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Front Page » July 12, 2011 » Opinion » This isn't what democracy looks like
Published 1,201 days ago

This isn't what democracy looks like


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By JOHN FRANCO
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Wisconsin Republicans have finally stopped pretending to uphold the sanctity of the political process. Instead of allowing the will of the Wisconsin electorate to determine the fate of six Republican state senators facing recall elections, Republican Party leaders have blatantly decided to buy more time.

How? By running fake Democrats (who are actually known Republicans) as official candidates in a primary against real Democratic candidates challenging the Republican recall incumbents. This scheme is technically legal but clearly unethical. And, thanks to Wisconsin's open primary system, registered Republicans may legally vote for the fake Democrats in Democratic primaries.

This ploy comes as Wisconsin Republicans have made reducing the supposed scourge of "voter fraud" a top priority. In June, Gov. Scott Walker signed a voter ID law that critics say will do more to repress authentic votes than deflect fraudulent ballots. It's inconsistent and even hypocritical for supporters of this kind of measure to advocate party misrepresentation by candidates during primaries.

Voters successfully petitioned for six Republican state senators to be recalled because of their votes supporting Walker's controversial "budget repair" bill, a misnamed piece of legislation that scrapped collective bargaining rights for most public employees. This move was so unpopular that it sparked a firestorm of public opinion against it and prompted 14 Democratic state senators to flee to Illinois to stave off a vote. Now, voters will have an opportunity to either re-elect the Republicans who voted for the bill and had served at least one year -a requirement for recall - or choose Democrats to replace them.

The budget repair bill was passed by a questionable procedural maneuver, in which Walker conveniently changed his mind and defined collective bargaining as a non-fiscal item. The political purpose was to pass the bill with a simple majority (fiscal bills need 60 percent of the Senate present while non-fiscal bills need only 50 percent). All of this was accomplished without any Democrats present.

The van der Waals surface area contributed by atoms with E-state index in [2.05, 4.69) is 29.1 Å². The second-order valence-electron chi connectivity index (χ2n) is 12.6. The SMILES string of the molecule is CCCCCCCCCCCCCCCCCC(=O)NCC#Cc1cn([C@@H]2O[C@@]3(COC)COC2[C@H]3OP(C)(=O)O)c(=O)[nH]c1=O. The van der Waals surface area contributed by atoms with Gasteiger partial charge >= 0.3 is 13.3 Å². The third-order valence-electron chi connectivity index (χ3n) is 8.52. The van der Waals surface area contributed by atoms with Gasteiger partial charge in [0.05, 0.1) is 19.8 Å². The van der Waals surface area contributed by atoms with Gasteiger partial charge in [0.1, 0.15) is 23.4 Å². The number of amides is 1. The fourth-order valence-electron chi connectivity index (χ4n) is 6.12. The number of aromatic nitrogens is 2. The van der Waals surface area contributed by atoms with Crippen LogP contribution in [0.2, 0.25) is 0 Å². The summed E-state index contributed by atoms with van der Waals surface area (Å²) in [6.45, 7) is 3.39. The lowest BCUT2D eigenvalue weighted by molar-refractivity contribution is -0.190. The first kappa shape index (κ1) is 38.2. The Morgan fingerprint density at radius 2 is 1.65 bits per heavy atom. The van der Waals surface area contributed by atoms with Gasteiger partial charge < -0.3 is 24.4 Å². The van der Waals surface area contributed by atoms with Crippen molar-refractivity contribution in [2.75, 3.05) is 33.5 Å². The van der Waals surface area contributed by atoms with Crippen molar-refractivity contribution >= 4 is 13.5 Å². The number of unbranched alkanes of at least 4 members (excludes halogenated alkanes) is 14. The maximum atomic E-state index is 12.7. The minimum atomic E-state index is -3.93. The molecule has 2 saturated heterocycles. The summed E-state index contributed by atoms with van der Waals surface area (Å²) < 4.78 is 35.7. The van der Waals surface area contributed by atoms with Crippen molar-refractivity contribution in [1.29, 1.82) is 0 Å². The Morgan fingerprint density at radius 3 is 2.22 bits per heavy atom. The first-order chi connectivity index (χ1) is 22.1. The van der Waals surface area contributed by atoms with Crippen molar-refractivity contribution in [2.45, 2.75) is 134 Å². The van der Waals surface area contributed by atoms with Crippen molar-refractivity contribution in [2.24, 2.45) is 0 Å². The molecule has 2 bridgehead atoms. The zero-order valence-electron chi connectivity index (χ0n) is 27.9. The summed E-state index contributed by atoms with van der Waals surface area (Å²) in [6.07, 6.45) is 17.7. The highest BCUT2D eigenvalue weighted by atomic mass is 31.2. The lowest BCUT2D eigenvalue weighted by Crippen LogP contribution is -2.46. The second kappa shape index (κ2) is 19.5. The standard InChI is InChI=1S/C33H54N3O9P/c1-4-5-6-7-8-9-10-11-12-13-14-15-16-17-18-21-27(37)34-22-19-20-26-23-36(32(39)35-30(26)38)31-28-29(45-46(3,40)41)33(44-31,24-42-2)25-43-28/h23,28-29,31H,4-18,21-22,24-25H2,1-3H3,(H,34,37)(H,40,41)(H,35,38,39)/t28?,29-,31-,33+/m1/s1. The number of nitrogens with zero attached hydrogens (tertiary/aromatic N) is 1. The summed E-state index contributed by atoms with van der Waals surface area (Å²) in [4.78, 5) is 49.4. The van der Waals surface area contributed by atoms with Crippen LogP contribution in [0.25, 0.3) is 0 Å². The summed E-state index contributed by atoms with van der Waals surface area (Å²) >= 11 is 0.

To their credit, Wisconsin Democratic leaders have opted not to run fake Republican candidates in the Republican primaries. That's in keeping with Wisconsin's long tradition of clean politics. Republicans and Democrats in Madison have frequently compromised and formed consensus, whether Democrat Jim Doyle or Republican Tommy Thompson was in the governor's mansion.

Unfortunately, a new generation of reckless Republicans has taken over the Wisconsin state Senate and many other state legislatures across the nation. For them, compromise is a dirty word. Ideology is in, and ideology does not lend itself to the messy details of governing. It's so much easier to make pronouncements from on high or simply use every procedural tactic possible to achieve political victory.

If Wisconsin GOP operatives aren't careful, they may win the battle but lose the war for the hearts and minds of Wisconsin's voters. In fact, they already have. Gov. Scott Walker's approval ratings are sinking, and he has become an astonishingly polarizing figure. Overall, 43 percent of Wisconsinites approve of his performance. His approval rating from Republicans is 87 percent and just 9 percent from Democrats. At the same time, his intransigence has inadvertently resuscitated a moribund union movement across the country.

To make matters worse, Sen. Ron Johnson, a Wisconsin Republican elected to the U.S. Senate last year, is accused of using his own private company to pay himself back $10 million as "deferred compensation" after he spent $9 million of his own money to finance his 2010 election. This "scheme" could turn out to be illegal unless Johnson can prove that his company really did owe him that money.

These cynical partisan strategies are ploys for winning political advantage at all costs. They may cause a backlash. The public can and will vote the Republican Party out of office if it goes too far.

The politics of cynicism will not stand. It's inconsistent with a healthy democracy.

John Franco, an AP Government teacher, resides in Wisconsin.

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July 12, 2011
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